Control mechanisms in oscillatory motor behavior

Davide Piovesan, Felix Huang

Research output: Chapter in Book/Report/Conference proceedingConference contribution

1 Scopus citations

Abstract

Studies on unimpaired humans have demonstrated that the central nervous system employs internal representations of limb dynamics and intended movement trajectories for planning muscle activation during pointing and reaching tasks. However, when performing rhythmic movements, it has been hypothesized that a control scheme employing an autonomous oscillator-a simple feedback circuit lacking exogenous input- can maintain stable control. Here we investigate whether such simple control architectures that can realize rhythmic movement that we observe in experimental data. We asked subjects to perform rhythmic movements of the forearm while a robotic interface simulated inertial loading. Our protocol included unexpected increases in loading (catch trials) as a probe to reveal any systematic changes in frequency and amplitude. Our primary findings were that increased inertial loading resulted in reduced frequency of oscillations, and in some cases multiple frequencies. These results exhibit some agreement with an autonomous oscillator model, though other features are more consistent with feedforward planning of force. This investigation provides a theoretical and experimental framework to reveal basic computational elements for how the human motor system achieves skilled rhythmic movement.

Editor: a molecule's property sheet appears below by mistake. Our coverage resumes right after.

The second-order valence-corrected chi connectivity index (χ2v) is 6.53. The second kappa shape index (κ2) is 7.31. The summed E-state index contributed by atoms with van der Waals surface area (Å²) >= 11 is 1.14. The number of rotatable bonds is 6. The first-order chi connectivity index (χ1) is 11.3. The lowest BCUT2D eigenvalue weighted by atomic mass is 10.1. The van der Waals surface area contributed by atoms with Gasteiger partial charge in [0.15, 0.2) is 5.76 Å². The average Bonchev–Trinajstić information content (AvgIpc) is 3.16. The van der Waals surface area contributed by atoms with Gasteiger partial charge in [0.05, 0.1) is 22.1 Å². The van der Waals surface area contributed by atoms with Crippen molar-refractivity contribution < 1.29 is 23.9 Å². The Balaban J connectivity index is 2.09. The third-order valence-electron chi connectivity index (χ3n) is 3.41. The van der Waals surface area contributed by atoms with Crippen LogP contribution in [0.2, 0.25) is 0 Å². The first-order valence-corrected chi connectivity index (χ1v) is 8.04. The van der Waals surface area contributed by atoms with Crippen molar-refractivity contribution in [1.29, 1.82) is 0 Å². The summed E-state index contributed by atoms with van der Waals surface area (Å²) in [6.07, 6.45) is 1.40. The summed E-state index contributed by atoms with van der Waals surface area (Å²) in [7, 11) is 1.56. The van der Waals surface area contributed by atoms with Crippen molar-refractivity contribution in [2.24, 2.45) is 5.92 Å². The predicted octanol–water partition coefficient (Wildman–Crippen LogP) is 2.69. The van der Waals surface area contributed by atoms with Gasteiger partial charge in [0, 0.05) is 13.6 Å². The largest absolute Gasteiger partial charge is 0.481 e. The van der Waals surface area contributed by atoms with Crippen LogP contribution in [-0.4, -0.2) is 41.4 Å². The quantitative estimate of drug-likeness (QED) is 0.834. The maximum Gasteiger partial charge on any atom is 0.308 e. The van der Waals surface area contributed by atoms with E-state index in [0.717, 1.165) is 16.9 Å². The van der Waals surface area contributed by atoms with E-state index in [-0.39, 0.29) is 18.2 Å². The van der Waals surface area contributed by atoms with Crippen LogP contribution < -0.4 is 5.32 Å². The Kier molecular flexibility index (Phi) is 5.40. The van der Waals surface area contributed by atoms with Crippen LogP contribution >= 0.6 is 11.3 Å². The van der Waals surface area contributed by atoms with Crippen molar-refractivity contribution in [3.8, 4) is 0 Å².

Original languageEnglish (US)
Title of host publicationBiomedical and Biotechnology Engineering
PublisherAmerican Society of Mechanical Engineers (ASME)
Volume3 B
ISBN (Print)9780791856222
DOIs
StatePublished - Jan 1 2013
EventASME 2013 International Mechanical Engineering Congress and Exposition, IMECE 2013 - San Diego, CA, United States
Duration: Nov 15 2013Nov 21 2013

Other

OtherASME 2013 International Mechanical Engineering Congress and Exposition, IMECE 2013
CountryUnited States
CitySan Diego, CA
Period11/15/1311/21/13

ASJC Scopus subject areas

  • Mechanical Engineering

Fingerprint Dive into the research topics of 'Control mechanisms in oscillatory motor behavior'. Together they form a unique fingerprint.

Cite this